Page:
The time is now for governments and aviation industry stakeholders around the world to start planning for the massive task of distributing a Covid-19 vaccine for if and when it becomes available. Calling for this preparedness, the International Air Transport Association (IATA) also warned of potentially severe
capacity constraints in transporting vaccines by air.
“Safely delivering Covid-19 vaccines will be the mission of the century for the global air cargo industry. But it won’t happen without careful advance planning thus the time for that is now. We urge governments to take the lead in facilitating cooperation across the logistics chain so that the facilities, security arrangements and border processes are ready for the mammoth and complex task ahead,” said IATA’s Director General and CEO, Alexandre de Juniac.
Air cargo currently plays a key role in the distribution of vaccines through global time- and temperature-sensitive distribution systems. However, this capability
will be put to the test during the global pandemic, which will need to be quick and efficient to transport and distribute the vaccines once they are available.
“Even if we assume that half the needed vaccines can be transported by land, the air cargo industry will still face its largest single transport challenge ever. In
planning their vaccine programs, particularly in the developing world, governments must take very careful consideration of the limited air cargo capacity that is
available at the moment. If borders remain closed, travel curtailed, fleets grounded and employees furloughed, the capacity to deliver life-saving vaccines will be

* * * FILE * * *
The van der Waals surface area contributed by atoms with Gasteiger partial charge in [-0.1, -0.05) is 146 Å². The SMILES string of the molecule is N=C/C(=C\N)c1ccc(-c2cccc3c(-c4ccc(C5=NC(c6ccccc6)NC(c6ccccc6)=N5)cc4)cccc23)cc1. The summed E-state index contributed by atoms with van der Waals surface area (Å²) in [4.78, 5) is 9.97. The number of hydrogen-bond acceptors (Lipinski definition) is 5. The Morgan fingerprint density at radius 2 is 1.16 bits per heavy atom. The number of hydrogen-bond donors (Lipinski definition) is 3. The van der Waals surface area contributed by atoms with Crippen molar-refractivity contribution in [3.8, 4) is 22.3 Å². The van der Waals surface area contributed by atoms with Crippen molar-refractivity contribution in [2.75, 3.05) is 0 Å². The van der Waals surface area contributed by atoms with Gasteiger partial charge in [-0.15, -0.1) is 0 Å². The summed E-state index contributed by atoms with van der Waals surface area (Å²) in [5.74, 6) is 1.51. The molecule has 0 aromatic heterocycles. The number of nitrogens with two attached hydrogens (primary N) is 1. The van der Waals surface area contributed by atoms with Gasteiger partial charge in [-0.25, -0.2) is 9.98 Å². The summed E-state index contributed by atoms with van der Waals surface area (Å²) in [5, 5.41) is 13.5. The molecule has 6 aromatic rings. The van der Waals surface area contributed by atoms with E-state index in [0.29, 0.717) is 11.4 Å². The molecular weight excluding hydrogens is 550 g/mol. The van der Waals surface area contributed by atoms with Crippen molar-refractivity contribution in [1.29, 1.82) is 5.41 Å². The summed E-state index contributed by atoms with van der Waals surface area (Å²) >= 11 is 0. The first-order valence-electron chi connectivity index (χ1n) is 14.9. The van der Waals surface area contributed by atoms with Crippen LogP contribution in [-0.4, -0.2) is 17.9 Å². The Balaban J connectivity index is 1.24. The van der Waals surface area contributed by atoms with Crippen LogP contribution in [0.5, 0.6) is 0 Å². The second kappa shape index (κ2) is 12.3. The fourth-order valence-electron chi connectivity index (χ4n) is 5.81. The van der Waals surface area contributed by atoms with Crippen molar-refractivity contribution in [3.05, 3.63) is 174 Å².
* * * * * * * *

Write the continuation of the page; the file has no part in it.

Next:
very much compromised,” said de Juniac.
“Delivering billions of doses of vaccine to the entire world efficiently will involve hugely complex logistical and programmatic obstacles all the way along
the supply chain. We look forward to working together with government, vaccine manufacturers and logistical partners to ensure an efficient global roll-out of a safe and affordable Covid-19 vaccine,” said Dr Seth Berkley, CEO of Gavi, the Vaccine Alliance. According to international regulations, vaccines must be handled and transported at controlled temperatures and immediately to ensure the quality of the product.
IATA cautions that there are still many unknowns regarding the logistics of distributing the crucial vaccines, such as number of doses, temperature sensitivities, manufacturing locations. The association, which represents the majority of the world’s commercial airlines, said it what is clear is the vast scale of activity, the need for cold chain facilities and that delivery to every country on the planet will be needed.
IATA added that governments must also consider the current diminished cargo capacity of the global air transport industry, warning that, with the severe downturn in passenger traffic, airlines have downsized networks and put many aircraft into remote long-term storage. In fact, the WHO, Unicef and
Gavi have already reported severe difficulties in maintaining their planned vaccine programs during the Covid-19 crisis due, in part, to limited air connectivity.
“The whole world is eagerly awaiting a safe Covid-19 vaccine. It is incumbent on all of us to make sure that all countries have safe, fast and equitable access to
the initial doses when they are available. As the lead agency for the procurement and supply of the Covid vaccine on behalf of the COVAX Facility, Unicef will be
leading what could possibly be the world’s largest and fastest operation ever. The role of airlines and international transport companies will be critical to this endeavour,” said Henrietta Fore, Unicef executive director.
Meanwhile, the potential size of a vaccine delivery is so enormous that providing just a single dose to the world’s 7.8 billion people would fill 8 000 747 cargo aircraft. While land transport will lend a hand hand. More so, in developed economies with local manufacturing capacity, it is irrefutable that vaccines cannot be delivered
globally without the significant use of air cargo. email@example.com